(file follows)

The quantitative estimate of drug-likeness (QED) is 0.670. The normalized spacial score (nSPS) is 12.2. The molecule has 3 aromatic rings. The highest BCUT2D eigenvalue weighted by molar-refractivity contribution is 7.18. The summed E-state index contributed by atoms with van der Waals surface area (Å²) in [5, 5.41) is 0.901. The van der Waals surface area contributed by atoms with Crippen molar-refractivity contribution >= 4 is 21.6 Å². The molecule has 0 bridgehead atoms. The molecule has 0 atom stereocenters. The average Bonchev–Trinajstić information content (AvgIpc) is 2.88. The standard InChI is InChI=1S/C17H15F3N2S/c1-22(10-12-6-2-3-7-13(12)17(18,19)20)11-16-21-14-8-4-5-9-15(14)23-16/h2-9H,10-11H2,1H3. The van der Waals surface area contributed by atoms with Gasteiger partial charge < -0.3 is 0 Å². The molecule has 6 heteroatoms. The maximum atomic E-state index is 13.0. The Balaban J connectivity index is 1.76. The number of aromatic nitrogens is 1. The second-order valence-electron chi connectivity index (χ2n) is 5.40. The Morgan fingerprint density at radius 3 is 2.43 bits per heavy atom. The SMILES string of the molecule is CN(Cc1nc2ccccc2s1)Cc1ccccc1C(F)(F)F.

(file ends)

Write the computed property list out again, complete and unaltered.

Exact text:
The quantitative estimate of drug-likeness (QED) is 0.670. The normalized spacial score (nSPS) is 12.2. The molecule has 3 aromatic rings. The highest BCUT2D eigenvalue weighted by molar-refractivity contribution is 7.18. The summed E-state index contributed by atoms with van der Waals surface area (Å²) in [5, 5.41) is 0.901. The van der Waals surface area contributed by atoms with Crippen molar-refractivity contribution >= 4 is 21.6 Å². The molecule has 0 bridgehead atoms. The molecule has 0 atom stereocenters. The average Bonchev–Trinajstić information content (AvgIpc) is 2.88. The standard InChI is InChI=1S/C17H15F3N2S/c1-22(10-12-6-2-3-7-13(12)17(18,19)20)11-16-21-14-8-4-5-9-15(14)23-16/h2-9H,10-11H2,1H3. The van der Waals surface area contributed by atoms with Gasteiger partial charge < -0.3 is 0 Å². The molecule has 6 heteroatoms. The maximum atomic E-state index is 13.0. The Balaban J connectivity index is 1.76. The number of aromatic nitrogens is 1. The second-order valence-electron chi connectivity index (χ2n) is 5.40. The Morgan fingerprint density at radius 3 is 2.43 bits per heavy atom. The SMILES string of the molecule is CN(Cc1nc2ccccc2s1)Cc1ccccc1C(F)(F)F.